Women of the Courts Symposium: A Great Lady and Little Known Page of Supreme Court History

Ruth Bader Ginsburg

... The principal character in the episode I will relate is Burnita Shelton Matthews, first woman ever to be appointed to a life-tenured federal trial court judgeship. ... Burnita Shelton Matthews' representation of the Woman's Party, and others who owned property on the building site, led to the largest condemnation award the United States had paid up to that time. ... The house was erected in 1815, after the burning of the Capitol in the war of 1812. It served as temporary quarters for Congress, and later, as a jail for Confederate prisoners. ... In November 17, 1928 correspondence, Chief Justice Taft reported that the pace of the condemnation proceedings was dreadfully slow and most exasperating. ... Through it all, Burnita Shelton Matthews remained unperturbed. ... To that end, it offered the expert testimony of two architectural engineers. ... So much for the Justice Department's contention that the building was constructed post-Civil War in 1869. ... How pleased Burnita Shelton Matthews would be to know that across the country, as in other lands, women are taking their rightful place as lawyers - skilled professionals who will advance the rule of law for the benefit of all of the people law exists or should exist to serve.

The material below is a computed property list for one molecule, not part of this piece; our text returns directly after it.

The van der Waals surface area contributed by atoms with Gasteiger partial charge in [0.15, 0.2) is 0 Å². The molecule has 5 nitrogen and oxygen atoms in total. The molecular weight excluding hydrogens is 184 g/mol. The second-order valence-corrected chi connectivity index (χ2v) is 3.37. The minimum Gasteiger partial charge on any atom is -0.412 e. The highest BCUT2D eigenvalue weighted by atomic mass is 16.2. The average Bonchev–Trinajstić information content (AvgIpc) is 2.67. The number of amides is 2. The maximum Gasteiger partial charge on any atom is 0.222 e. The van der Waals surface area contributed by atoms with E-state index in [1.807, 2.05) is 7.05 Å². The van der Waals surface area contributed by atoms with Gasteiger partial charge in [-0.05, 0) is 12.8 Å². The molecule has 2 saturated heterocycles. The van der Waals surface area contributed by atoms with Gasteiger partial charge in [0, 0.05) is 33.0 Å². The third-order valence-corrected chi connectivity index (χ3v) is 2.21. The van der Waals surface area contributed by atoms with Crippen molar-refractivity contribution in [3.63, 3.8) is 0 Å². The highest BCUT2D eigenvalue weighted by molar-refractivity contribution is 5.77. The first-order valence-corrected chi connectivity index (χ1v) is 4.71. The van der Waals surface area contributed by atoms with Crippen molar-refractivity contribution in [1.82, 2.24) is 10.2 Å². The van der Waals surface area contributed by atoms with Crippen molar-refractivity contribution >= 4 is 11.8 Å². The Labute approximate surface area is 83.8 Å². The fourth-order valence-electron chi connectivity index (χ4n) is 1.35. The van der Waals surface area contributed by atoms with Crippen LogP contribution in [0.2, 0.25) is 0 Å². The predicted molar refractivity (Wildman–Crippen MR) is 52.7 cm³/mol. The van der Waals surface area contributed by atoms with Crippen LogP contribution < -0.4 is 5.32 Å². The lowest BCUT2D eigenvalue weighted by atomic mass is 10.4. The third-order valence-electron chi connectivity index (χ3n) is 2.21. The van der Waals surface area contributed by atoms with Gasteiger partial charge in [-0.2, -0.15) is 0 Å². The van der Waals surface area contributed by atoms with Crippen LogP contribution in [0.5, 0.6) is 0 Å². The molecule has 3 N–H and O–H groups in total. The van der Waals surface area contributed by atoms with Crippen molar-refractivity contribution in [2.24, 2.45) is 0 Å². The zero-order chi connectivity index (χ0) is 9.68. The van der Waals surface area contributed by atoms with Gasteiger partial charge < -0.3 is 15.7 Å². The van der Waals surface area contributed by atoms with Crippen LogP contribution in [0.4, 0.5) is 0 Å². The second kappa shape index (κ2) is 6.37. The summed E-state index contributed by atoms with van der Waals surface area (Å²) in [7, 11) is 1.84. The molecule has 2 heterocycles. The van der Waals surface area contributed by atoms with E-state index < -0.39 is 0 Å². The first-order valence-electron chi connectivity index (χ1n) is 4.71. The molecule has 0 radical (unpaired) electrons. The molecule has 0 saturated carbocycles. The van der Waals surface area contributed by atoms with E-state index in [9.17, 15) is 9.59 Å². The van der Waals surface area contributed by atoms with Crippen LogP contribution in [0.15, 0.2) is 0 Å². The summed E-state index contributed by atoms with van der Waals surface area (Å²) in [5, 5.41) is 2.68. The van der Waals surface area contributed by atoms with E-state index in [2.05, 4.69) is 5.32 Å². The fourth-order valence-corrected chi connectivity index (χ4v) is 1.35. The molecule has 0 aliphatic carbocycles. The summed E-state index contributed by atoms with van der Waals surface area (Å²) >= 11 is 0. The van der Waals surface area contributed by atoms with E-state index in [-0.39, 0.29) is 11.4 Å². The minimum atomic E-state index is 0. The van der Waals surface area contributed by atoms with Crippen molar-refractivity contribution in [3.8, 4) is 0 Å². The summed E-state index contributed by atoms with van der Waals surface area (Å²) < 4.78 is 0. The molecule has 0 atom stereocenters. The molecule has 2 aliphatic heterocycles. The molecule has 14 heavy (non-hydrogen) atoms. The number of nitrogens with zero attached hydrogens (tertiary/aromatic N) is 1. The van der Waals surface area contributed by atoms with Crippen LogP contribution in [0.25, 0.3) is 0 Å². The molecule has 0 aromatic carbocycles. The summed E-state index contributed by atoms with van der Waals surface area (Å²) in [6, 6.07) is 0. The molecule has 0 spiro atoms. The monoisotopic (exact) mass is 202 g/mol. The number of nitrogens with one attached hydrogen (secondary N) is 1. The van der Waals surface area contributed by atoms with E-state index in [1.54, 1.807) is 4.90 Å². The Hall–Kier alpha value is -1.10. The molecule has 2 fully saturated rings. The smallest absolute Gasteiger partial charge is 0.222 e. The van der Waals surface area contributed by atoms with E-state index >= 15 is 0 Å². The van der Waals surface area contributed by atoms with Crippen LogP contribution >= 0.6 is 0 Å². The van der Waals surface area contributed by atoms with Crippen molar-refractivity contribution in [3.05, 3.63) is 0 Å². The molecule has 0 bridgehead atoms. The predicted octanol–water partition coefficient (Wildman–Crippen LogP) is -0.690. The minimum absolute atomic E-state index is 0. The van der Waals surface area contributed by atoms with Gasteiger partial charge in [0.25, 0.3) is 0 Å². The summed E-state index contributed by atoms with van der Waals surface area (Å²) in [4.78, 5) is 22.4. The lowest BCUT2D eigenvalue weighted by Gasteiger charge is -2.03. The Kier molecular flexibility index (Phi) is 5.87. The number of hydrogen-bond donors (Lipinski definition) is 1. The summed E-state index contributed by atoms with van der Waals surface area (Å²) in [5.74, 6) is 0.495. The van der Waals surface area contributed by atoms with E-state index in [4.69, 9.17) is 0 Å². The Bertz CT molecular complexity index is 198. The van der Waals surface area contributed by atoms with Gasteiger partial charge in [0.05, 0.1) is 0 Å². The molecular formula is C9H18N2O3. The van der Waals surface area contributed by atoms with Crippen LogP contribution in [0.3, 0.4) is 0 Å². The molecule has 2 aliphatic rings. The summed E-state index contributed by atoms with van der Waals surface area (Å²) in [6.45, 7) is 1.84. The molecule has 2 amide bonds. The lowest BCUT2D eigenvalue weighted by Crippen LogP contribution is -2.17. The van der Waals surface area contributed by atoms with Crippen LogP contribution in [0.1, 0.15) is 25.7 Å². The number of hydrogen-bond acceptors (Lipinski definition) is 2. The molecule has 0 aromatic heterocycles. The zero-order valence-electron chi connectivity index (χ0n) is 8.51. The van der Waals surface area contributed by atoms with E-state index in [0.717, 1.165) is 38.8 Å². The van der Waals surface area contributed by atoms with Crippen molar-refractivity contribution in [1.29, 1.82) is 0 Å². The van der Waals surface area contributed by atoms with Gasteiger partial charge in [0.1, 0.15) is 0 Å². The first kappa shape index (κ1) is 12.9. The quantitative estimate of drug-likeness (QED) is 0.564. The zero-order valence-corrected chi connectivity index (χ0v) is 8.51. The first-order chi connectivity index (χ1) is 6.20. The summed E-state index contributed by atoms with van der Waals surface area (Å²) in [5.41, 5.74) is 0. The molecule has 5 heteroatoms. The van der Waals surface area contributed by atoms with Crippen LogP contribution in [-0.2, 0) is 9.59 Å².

• Print Location Ruth Bader Ginsburg, Women of the Courts Symposium: A Great Lady and Little Known Page of Supreme Court History, 36 U. Tol. L. Rev. 849 (2005).

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